More bias in books

I can understand that, in a colonial environment, the education provided to the ruled reflected that provided to the children of the rulers back home. This would glamorise the achievements of the nation, as well as of individuals (irrespective of any brutality or chicanery imposed upon the ruled). For instance, I was taught about the great exploits of Sir Francis Drake in defeating the Spaniards. Now, I wonder whether he was the most successful of the English pirates who stole from the Spaniards what the latter had stolen from the peoples of Central and South America. Am I being unfair?

It was during the descriptions of India’s cultural heritage by the European ruling and scholarly class that the real bias crept in. That highly complex cosmology, that insightful rich philosophy-cum-religion could not be older (it was allegedly claimed by European writers) than the philosophies attributed to the Greeks (or was it only the Athenians?). As well, was it the view of the writers of the day that no religion could be older than Judaism, the mother faith of the European conquerors of native peoples? Against that, the Indians claim that their learning goes back quite a few thousand years, long before the European got out of his Dark Age. The Indians might know more about their own history and heritage than those who seemed to have a great need to glorify themselves.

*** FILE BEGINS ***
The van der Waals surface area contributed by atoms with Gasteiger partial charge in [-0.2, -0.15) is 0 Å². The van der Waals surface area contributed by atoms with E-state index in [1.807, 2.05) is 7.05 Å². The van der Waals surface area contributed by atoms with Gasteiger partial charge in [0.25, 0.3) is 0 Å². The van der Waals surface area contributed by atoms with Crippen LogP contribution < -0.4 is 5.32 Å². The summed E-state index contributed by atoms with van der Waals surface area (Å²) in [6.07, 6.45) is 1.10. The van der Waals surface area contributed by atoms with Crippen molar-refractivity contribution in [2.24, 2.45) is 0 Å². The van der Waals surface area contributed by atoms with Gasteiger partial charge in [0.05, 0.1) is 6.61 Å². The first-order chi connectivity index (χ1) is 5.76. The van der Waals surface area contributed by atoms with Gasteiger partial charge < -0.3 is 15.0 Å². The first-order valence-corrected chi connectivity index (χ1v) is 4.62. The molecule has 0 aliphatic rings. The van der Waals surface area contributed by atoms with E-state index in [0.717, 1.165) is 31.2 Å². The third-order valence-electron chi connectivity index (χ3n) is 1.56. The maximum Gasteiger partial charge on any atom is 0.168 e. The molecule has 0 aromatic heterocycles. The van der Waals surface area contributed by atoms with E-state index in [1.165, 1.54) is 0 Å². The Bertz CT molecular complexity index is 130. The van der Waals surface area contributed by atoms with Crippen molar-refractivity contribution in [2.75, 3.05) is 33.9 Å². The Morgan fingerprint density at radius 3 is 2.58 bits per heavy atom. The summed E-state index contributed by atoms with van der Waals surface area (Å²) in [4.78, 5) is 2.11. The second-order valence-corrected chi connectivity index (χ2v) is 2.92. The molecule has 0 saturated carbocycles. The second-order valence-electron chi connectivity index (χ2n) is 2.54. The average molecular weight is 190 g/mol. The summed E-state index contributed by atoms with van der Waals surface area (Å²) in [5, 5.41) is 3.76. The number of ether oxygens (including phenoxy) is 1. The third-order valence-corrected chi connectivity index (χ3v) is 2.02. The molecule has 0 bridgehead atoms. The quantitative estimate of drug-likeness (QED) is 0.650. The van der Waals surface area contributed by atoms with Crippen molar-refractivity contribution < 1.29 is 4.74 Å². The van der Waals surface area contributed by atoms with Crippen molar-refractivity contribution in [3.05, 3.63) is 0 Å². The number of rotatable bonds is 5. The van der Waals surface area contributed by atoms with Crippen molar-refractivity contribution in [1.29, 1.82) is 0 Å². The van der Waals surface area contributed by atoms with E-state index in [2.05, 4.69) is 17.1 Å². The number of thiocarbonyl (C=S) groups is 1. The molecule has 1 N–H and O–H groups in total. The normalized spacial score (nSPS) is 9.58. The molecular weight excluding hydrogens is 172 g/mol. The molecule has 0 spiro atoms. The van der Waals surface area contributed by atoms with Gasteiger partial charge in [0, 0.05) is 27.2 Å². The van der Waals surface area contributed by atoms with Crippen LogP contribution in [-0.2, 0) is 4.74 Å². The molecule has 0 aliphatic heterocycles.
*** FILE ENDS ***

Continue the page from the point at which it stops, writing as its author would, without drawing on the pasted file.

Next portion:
In Australia, long after the grandeur of the British Empire had been placed in proper perspective, my children were exposed to out-of-date stories. How was it that text books for children, and some other books of history, could claim that Alexander the Macedonian (now described as a Greek) had conquered India, when he apparently did not cross the Indus River? Then, how did Burton and Speke discover the origin of the Nile, when the Africans had seemingly shown them the way? Were Australia’s explorers assisted by the Aborigines to find their way here and there?

Indeed, was Lt. Cook provided with an appropriate map by an official agency in the UK to find this land, with a view to its use as a replacement for North America as the new home for the products of the nation’s cultural cleansing?

I did advise my children that a colonial mindset could have influenced certain writers, apart from their relative ignorance. As for narratives about the ‘white’ man’s discoveries, it is quite understandable for a traveler/explorer to say to his people ‘Look at what I found.’ That would have been news for them. But, does it justify the subsequent dissemination of such ‘discoveries’ by book writers, proud of their heritage, but not too mindful of that of others?

We do need to be more aware of the content of education, and the way this is presented.